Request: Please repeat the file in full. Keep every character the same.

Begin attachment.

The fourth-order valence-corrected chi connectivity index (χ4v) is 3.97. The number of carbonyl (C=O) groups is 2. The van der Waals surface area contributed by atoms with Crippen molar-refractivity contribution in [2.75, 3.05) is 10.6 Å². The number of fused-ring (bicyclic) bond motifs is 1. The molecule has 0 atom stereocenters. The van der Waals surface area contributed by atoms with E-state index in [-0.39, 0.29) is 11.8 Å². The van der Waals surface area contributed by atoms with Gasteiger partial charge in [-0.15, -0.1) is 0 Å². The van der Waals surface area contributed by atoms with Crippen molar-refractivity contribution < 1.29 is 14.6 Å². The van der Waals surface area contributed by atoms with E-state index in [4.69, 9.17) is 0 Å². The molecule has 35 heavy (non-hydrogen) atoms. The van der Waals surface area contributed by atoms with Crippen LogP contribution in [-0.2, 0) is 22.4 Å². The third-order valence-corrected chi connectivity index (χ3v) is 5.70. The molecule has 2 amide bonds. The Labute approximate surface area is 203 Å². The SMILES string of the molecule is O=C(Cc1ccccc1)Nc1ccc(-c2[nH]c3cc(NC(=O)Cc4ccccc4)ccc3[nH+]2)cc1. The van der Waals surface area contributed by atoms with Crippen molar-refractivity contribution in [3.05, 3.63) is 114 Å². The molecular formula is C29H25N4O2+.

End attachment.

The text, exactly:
The fourth-order valence-corrected chi connectivity index (χ4v) is 3.97. The number of carbonyl (C=O) groups is 2. The van der Waals surface area contributed by atoms with Crippen molar-refractivity contribution in [2.75, 3.05) is 10.6 Å². The number of fused-ring (bicyclic) bond motifs is 1. The molecule has 0 atom stereocenters. The van der Waals surface area contributed by atoms with E-state index in [-0.39, 0.29) is 11.8 Å². The van der Waals surface area contributed by atoms with Gasteiger partial charge in [-0.15, -0.1) is 0 Å². The van der Waals surface area contributed by atoms with Crippen molar-refractivity contribution < 1.29 is 14.6 Å². The van der Waals surface area contributed by atoms with E-state index in [4.69, 9.17) is 0 Å². The molecule has 35 heavy (non-hydrogen) atoms. The van der Waals surface area contributed by atoms with Crippen LogP contribution in [-0.2, 0) is 22.4 Å². The third-order valence-corrected chi connectivity index (χ3v) is 5.70. The molecule has 2 amide bonds. The Labute approximate surface area is 203 Å². The SMILES string of the molecule is O=C(Cc1ccccc1)Nc1ccc(-c2[nH]c3cc(NC(=O)Cc4ccccc4)ccc3[nH+]2)cc1. The van der Waals surface area contributed by atoms with Crippen molar-refractivity contribution in [3.05, 3.63) is 114 Å². The molecular formula is C29H25N4O2+.